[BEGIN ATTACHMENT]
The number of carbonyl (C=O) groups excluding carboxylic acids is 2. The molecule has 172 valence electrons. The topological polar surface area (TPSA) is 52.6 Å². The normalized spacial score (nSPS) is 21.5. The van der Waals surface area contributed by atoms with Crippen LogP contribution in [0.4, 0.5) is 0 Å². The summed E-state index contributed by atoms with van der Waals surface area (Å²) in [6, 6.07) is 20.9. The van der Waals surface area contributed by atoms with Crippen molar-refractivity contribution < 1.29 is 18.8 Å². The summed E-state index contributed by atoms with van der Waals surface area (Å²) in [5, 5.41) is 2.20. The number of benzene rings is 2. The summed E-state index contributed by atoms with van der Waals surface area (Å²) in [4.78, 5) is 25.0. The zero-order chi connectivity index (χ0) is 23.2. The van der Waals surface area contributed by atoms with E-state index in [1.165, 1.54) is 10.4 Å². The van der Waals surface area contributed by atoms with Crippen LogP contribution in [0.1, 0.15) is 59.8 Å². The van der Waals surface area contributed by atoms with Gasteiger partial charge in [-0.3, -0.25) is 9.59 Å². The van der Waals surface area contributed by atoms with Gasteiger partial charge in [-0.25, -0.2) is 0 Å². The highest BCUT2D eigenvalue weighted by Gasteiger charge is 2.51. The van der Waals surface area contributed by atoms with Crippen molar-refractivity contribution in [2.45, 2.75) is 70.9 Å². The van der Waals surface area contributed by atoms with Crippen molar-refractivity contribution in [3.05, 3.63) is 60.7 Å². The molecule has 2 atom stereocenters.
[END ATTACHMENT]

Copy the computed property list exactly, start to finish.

The number of carbonyl (C=O) groups excluding carboxylic acids is 2. The molecule has 172 valence electrons. The topological polar surface area (TPSA) is 52.6 Å². The normalized spacial score (nSPS) is 21.5. The van der Waals surface area contributed by atoms with Crippen LogP contribution in [0.4, 0.5) is 0 Å². The summed E-state index contributed by atoms with van der Waals surface area (Å²) in [6, 6.07) is 20.9. The van der Waals surface area contributed by atoms with Crippen molar-refractivity contribution < 1.29 is 18.8 Å². The summed E-state index contributed by atoms with van der Waals surface area (Å²) in [5, 5.41) is 2.20. The number of benzene rings is 2. The summed E-state index contributed by atoms with van der Waals surface area (Å²) in [4.78, 5) is 25.0. The zero-order chi connectivity index (χ0) is 23.2. The van der Waals surface area contributed by atoms with E-state index in [1.165, 1.54) is 10.4 Å². The van der Waals surface area contributed by atoms with Crippen LogP contribution in [0.1, 0.15) is 59.8 Å². The van der Waals surface area contributed by atoms with Gasteiger partial charge in [-0.3, -0.25) is 9.59 Å². The van der Waals surface area contributed by atoms with Gasteiger partial charge in [-0.25, -0.2) is 0 Å². The highest BCUT2D eigenvalue weighted by Gasteiger charge is 2.51. The van der Waals surface area contributed by atoms with Crippen molar-refractivity contribution in [2.45, 2.75) is 70.9 Å². The van der Waals surface area contributed by atoms with Crippen molar-refractivity contribution in [3.05, 3.63) is 60.7 Å². The molecule has 2 atom stereocenters.